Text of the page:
Merlin Makes It Magic

I’m sure I’m not the only one who’s long been fascinated by the character of Merlin, the wizard who’s appeared in various media as everything from a vat-dyed villain to a kindly old man. I’d have to say my favorite portrayal of him is in T.H. White’s The Sword in the Stone and The Once and Future King, in which he’s full of knowledge and power, but still rather absent-minded. I tend to like characters like that, perhaps because I can identify with them. Well, aside from the knowledge and power part. Of course, before White’s conception of Merlin came along, he’d already featured in eight centuries of literature. The earliest stories of Merlin had nothing to do with King Arthur, but since both figures belonged to a mythical past for England that would have happened around the sixth century (after the Romans, but before the Saxon kings), it was perhaps inevitable that the two would eventually become tied together.

The character appears to have originated with Welsh legends of a late sixteenth-century bard named Myrddin Wyllt, who was driven mad by witnessing the horrors of war. He also had the power of prophecy, which Geoffrey of Monmouth elaborated on by writing a book that was supposed to be the prophecies of Myrddin. Geoffrey Latinized the name to “Merlinus,” and it’s been suggested that he replaced the D’s with an L so that the wizard’s name wouldn’t resemble the word “merde,” meaning “shit.” No idea if this is true, but it’s kind of an amusing theory.

Geoffrey also went on to attribute some of the deeds of the legendary fifth-century British war leader Ambrosius Aurelianus to Merlin, and came up with the idea that the prophet was the son of a demon and a nun. While not all traditional demons are bad, and I’ve been assured by people who attended Catholic school that not all nuns are good, I get the impression that this was supposed to explain the two sides to his personality and power. In addition, it was Geoffrey who linked Merlin with the Kings Vortigern, Aurelius, and Uther Pendragon; and involved him in the conception of Uther’s son Arthur. Merlin used his magic to disguise Uther as Gorlois, Duke of Cornwall, so that he could rape Gorlois’ wife Igraine. It seems that he was taking after his father in this particular episode. Later writers made the wizard a tutor and adviser to Arthur himself. It was in the thirteenth century that the story of Merlin’s death, being lured into a magical prison by an enchantress named Nimue with whom the wizard is in love, seems to have originated.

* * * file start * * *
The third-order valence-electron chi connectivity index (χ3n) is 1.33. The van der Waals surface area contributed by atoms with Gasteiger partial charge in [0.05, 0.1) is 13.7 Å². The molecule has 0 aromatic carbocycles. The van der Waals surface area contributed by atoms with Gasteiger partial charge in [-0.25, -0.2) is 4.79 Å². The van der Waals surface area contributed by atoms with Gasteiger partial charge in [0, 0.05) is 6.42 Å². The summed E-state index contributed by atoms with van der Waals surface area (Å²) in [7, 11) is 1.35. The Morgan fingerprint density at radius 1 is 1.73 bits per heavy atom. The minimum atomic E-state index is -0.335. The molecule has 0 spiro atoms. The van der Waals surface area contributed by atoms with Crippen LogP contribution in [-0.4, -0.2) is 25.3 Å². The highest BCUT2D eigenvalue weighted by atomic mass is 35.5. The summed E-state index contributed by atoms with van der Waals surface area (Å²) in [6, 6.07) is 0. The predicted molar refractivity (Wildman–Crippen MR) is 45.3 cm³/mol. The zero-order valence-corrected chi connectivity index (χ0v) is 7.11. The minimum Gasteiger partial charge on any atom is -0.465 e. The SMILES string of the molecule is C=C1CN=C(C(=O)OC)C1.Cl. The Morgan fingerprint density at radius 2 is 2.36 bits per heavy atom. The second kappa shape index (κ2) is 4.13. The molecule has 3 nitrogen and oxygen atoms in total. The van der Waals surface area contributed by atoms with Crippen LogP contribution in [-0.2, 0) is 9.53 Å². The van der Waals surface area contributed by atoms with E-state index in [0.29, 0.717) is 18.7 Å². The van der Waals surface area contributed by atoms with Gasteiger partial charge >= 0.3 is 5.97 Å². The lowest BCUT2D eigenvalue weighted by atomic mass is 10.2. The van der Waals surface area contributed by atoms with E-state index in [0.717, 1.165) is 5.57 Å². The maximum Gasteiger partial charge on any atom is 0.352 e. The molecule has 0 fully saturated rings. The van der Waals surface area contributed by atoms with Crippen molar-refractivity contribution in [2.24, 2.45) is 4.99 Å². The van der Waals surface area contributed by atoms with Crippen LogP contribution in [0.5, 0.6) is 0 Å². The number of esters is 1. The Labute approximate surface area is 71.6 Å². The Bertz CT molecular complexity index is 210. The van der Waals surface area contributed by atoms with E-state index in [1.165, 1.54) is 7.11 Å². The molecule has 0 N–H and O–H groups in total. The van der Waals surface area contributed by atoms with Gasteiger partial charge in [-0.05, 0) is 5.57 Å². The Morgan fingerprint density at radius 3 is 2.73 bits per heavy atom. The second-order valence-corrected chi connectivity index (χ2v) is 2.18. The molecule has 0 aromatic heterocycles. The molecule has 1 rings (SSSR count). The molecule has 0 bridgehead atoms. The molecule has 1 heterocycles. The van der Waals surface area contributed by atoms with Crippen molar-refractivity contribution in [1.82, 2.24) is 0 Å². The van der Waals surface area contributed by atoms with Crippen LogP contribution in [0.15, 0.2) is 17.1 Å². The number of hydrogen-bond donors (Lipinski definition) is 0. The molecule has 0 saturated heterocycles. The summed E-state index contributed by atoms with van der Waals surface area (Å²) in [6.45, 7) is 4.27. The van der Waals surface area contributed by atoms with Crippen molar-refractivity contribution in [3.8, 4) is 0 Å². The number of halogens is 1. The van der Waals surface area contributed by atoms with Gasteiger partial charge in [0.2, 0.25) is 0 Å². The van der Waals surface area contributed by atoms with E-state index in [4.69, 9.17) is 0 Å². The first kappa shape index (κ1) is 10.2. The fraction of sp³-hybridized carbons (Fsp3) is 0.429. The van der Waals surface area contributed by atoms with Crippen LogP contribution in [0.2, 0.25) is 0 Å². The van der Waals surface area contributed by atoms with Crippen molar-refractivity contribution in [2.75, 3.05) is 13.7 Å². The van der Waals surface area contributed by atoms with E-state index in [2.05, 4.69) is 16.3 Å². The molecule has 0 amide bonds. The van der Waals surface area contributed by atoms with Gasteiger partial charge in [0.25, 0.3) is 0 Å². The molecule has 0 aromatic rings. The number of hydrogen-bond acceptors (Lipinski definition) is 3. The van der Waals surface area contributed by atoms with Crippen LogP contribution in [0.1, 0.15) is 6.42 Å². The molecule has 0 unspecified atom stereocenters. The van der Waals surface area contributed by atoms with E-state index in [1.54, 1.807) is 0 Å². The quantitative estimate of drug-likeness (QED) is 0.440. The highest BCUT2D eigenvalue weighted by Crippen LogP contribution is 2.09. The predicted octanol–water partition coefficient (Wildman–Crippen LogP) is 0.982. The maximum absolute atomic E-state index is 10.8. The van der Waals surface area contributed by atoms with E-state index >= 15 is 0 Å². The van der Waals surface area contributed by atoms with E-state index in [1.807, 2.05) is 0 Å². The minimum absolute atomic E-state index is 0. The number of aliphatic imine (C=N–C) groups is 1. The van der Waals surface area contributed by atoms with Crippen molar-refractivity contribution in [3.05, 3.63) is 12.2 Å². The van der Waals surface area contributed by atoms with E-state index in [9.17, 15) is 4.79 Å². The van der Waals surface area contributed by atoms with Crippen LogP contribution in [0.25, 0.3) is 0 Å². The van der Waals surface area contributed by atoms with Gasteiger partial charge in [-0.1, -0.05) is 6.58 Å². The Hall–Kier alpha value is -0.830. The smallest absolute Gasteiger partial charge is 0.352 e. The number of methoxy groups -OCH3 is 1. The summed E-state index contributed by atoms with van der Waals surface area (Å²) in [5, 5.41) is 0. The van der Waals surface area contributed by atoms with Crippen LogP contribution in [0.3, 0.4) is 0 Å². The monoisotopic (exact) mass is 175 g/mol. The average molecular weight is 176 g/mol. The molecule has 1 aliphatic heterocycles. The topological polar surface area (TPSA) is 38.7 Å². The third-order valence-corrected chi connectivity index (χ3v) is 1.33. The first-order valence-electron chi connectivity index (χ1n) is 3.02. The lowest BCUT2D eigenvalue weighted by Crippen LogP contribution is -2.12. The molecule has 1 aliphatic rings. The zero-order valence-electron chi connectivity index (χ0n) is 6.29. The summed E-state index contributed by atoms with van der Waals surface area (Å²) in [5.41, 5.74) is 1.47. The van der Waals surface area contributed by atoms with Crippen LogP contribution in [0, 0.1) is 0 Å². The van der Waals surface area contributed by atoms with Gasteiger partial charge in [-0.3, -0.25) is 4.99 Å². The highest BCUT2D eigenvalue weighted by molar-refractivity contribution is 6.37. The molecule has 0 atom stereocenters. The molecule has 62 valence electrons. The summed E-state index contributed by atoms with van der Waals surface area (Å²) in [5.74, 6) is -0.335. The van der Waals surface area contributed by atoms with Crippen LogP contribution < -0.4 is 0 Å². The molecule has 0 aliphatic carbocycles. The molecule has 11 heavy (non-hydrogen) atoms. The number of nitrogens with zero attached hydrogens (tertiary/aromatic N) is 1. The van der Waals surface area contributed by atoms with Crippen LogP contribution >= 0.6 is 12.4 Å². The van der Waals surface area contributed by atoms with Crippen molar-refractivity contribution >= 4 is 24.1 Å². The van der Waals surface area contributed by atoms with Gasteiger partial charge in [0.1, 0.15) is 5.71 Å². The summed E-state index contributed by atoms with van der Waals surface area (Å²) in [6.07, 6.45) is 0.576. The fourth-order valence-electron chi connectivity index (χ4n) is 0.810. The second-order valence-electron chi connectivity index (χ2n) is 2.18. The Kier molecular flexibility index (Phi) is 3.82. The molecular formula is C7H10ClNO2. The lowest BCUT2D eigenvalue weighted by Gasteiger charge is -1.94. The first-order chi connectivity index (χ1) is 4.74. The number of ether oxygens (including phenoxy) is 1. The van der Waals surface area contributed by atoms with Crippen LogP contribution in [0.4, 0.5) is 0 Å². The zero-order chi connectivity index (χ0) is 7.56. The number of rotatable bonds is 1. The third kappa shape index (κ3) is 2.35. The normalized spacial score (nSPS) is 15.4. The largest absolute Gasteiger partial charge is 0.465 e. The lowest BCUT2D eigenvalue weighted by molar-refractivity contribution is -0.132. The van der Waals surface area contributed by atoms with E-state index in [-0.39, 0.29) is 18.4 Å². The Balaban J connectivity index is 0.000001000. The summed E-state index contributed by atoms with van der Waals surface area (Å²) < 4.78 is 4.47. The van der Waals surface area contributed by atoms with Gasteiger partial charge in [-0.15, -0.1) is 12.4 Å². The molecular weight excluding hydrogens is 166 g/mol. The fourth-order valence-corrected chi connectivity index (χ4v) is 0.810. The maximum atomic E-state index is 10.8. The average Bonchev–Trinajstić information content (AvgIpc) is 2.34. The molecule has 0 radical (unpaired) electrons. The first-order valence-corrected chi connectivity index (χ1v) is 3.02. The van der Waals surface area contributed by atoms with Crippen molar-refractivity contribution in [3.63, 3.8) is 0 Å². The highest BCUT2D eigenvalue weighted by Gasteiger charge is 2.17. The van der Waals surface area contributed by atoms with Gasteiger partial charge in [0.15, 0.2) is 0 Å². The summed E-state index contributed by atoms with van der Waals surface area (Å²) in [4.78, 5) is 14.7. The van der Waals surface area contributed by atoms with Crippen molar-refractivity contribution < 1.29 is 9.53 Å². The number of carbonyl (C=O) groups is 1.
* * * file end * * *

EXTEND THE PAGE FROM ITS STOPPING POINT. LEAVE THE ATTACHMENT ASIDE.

So just how old was Merlin when he came to advise Arthur? Well, one of the acts traditionally credited to him is the creation of Stonehenge, which would make him pretty damned old.

The problem here is that I don’t think Geoffrey had any idea how old Stonehenge actually was, since he has it created during the fifth-century reign of Aurelius. Yeah, you’re off by about 3500 years there. Indeed, Geoffrey reports that Merlin was discovered as a boy during the reign of Vortigern. There are, however, other hints for a much older Merlin. A thirteenth-century French tale reports that Merlin had earlier interpreted a dream for Julius Caesar. If Merlin was born before Jesus, though, I’m not sure how his mother could have been a nun. A Vestal Virgin, maybe, but not a Christian nun.